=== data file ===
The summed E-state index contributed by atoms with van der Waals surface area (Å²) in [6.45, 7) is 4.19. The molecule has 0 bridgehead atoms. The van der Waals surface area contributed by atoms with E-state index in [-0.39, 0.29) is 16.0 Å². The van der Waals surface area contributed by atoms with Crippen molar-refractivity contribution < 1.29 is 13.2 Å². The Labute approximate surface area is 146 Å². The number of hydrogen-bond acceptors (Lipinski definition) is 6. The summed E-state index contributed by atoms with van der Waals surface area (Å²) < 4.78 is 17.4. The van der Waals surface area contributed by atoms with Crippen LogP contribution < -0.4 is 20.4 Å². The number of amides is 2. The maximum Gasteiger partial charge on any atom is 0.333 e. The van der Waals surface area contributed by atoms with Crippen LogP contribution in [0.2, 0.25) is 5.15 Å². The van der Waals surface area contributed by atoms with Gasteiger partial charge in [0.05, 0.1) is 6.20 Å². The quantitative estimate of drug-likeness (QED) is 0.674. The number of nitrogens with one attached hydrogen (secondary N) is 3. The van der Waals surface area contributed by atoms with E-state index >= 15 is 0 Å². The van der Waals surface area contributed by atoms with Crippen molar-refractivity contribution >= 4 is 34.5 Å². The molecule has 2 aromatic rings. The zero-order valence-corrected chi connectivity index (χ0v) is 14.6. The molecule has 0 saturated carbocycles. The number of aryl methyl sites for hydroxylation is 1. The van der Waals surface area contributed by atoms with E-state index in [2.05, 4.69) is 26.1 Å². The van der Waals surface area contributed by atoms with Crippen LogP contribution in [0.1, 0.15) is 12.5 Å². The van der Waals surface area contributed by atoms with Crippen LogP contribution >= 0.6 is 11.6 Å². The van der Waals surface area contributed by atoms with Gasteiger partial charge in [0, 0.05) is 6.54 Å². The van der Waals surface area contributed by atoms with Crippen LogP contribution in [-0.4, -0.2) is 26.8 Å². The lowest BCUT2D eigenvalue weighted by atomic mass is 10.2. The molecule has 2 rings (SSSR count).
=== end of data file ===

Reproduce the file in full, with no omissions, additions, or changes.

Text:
The summed E-state index contributed by atoms with van der Waals surface area (Å²) in [6.45, 7) is 4.19. The molecule has 0 bridgehead atoms. The van der Waals surface area contributed by atoms with E-state index in [-0.39, 0.29) is 16.0 Å². The van der Waals surface area contributed by atoms with Crippen molar-refractivity contribution < 1.29 is 13.2 Å². The Labute approximate surface area is 146 Å². The number of hydrogen-bond acceptors (Lipinski definition) is 6. The summed E-state index contributed by atoms with van der Waals surface area (Å²) < 4.78 is 17.4. The van der Waals surface area contributed by atoms with Crippen LogP contribution < -0.4 is 20.4 Å². The number of amides is 2. The maximum Gasteiger partial charge on any atom is 0.333 e. The van der Waals surface area contributed by atoms with Crippen LogP contribution in [0.2, 0.25) is 5.15 Å². The van der Waals surface area contributed by atoms with Gasteiger partial charge in [0.05, 0.1) is 6.20 Å². The quantitative estimate of drug-likeness (QED) is 0.674. The number of nitrogens with one attached hydrogen (secondary N) is 3. The van der Waals surface area contributed by atoms with E-state index >= 15 is 0 Å². The van der Waals surface area contributed by atoms with Crippen molar-refractivity contribution >= 4 is 34.5 Å². The molecule has 2 aromatic rings. The zero-order valence-corrected chi connectivity index (χ0v) is 14.6. The molecule has 0 saturated carbocycles. The number of aryl methyl sites for hydroxylation is 1. The van der Waals surface area contributed by atoms with E-state index in [2.05, 4.69) is 26.1 Å². The van der Waals surface area contributed by atoms with Crippen LogP contribution in [0.1, 0.15) is 12.5 Å². The van der Waals surface area contributed by atoms with Crippen LogP contribution >= 0.6 is 11.6 Å². The van der Waals surface area contributed by atoms with Gasteiger partial charge in [0, 0.05) is 6.54 Å². The van der Waals surface area contributed by atoms with Crippen LogP contribution in [-0.4, -0.2) is 26.8 Å². The lowest BCUT2D eigenvalue weighted by atomic mass is 10.2. The molecule has 2 rings (SSSR count).